Federal and International

General Electric Hitachi Nuclear Energy Americas Agrees to Pay $2.7 Million for Alleged False Claims Related to Design of Advanced Nuclear Reactor

Washington, DC—(ENEWSPF)—January 23, 2014. The Justice Department announced today that General Electric Hitachi Nuclear Energy Americas LLC (GE Hitachi) has agreed to pay $2.7 million to resolve allegations under the False Claims Act that it made false statements and claims to the Department of Energy and the Nuclear Regulatory Commission (NRC) concerning an advanced nuclear reactor design.  GE Hitachi, a provider of nuclear energy products and services headquartered in Wilmington, N.C., is a subsidiary of General Electric Company (GE) that is also partially owned by Hitachi Ltd., a multinational engineering and manufacturing firm headquartered in Tokyo, Japan.  GE is headquartered in Fairfield, Conn. 

“Transparency and honesty are absolutely critical when dealing with issues relating to the design of a nuclear reactor,” said Assistant Attorney General for the Justice Department’s Civil Division Stuart F. Delery.  “The Department of Justice will protect federal funds and the Nuclear Regulatory Commission’s crucial mandate of ensuring public safety.”   

“Fraud involving government contracts will be zealously pursued in North Carolina,” said U.S. Attorney for the Eastern District of North Carolina Thomas G. Walker.  “We encourage our citizens to report fraud related to government contracts and our federal programs.” 

GE Hitachi allegedly made false statements to the NRC and Department of Energy about a component of the advanced nuclear Economic Simplified Boiling-Water Reactor (ESBWR) known as the steam dryer.  A steam dryer removes liquid water droplets from steam produced by the nuclear reaction that generates electricity in boiling-water type reactors.  The NRC requires that applicants for nuclear reactor design certification, such as GE Hitachi, demonstrate that vibrations caused by the steam dryer will not result in damage to a nuclear plant.  The government alleged that GE Hitachi concealed known flaws in its steam dryer analysis and falsely represented that it had properly analyzed the steam dryer in accordance with applicable standards and had verified the accuracy of its modeling using reliable data.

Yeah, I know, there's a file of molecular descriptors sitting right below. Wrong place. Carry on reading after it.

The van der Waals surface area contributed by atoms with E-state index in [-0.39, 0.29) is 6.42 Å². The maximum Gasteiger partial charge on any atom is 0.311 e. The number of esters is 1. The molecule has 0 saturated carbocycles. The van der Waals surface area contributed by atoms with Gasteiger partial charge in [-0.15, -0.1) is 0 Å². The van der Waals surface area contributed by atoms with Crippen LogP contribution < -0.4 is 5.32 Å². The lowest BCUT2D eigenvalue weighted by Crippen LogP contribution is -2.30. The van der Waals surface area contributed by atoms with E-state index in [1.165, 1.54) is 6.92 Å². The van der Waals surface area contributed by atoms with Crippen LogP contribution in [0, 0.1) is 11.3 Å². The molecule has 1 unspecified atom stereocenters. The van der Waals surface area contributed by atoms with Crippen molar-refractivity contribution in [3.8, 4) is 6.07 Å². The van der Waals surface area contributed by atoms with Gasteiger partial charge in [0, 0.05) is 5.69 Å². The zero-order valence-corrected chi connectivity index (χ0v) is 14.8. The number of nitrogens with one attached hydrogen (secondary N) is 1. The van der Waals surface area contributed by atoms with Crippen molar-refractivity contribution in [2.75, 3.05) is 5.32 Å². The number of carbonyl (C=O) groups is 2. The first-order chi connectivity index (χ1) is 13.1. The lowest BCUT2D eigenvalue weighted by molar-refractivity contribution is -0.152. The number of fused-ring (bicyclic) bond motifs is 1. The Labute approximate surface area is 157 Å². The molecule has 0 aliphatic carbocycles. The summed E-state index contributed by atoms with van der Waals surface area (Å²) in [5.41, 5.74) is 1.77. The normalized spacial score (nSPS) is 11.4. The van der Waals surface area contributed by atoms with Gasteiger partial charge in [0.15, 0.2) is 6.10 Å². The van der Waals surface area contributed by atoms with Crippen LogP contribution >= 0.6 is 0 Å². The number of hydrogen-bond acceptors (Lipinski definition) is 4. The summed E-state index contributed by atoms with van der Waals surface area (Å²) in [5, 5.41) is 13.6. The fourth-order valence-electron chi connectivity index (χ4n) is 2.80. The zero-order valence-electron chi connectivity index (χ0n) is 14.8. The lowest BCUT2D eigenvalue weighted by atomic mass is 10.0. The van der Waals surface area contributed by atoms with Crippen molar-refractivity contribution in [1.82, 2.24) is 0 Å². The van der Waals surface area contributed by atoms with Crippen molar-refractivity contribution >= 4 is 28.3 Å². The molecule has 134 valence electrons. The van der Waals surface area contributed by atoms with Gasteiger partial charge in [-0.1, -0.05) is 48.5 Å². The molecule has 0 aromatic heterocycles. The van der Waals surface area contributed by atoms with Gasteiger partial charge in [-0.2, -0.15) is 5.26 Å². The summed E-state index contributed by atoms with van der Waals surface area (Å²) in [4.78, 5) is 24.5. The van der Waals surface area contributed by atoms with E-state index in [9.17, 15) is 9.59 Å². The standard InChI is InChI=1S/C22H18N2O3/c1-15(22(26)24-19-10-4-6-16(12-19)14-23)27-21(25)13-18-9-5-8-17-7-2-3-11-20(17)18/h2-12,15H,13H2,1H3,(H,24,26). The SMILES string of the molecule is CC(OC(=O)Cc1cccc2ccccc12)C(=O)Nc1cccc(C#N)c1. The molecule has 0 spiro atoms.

Between 2007 and 2012, GE Hitachi received funding from the Department of Energy to cover up to half of the cost of developing, engineering and obtaining design certification for the advanced nuclear ESBWR.  The NRC, which regulates the civilian use of nuclear power in the U.S., is responsible for determining whether to approve GE Hitachi’s application for the reactor design certification.  The NRC is still reviewing the application and has not reached a final decision on the certification. 

“The Nuclear Regulatory Commission supports the settlement and appreciates the Department of Justice’s close coordination during its investigation of these allegations,” said Director of NRC’s Office of New Reactors Glenn Tracy.  “The NRC continues to rigorously review the ESBWR application in order to reach a final design certification decision, ensure compliance with NRC regulations and protect public health and safety.”

The allegations resolved by this settlement arose from a whistleblower lawsuit filed under the False Claims Act by LeRay Dandy, a former employee of GE Hitachi.  Under the False Claims Act, private citizens can sue on behalf of the government and share in any recovery.  Dandy’s share of the settlement has not been determined.   

This case was handled by the Department of Justice Civil Division, Commercial Litigation Branch; the U.S. Attorney’s Office for the Eastern District of North Carolina and the Offices of Inspector General for the Nuclear Regulatory Commission and the Department of Energy.  

The lawsuit is captioned United States ex rel. Dandy v. General Electric Hitachi Nuclear Energy Americas LLC, General Electric Company, 7:12-cv-009 (E.D.N.C.).  The claims resolved by the settlement are allegations only, and there has been no determination of liability.

Source: justice.gov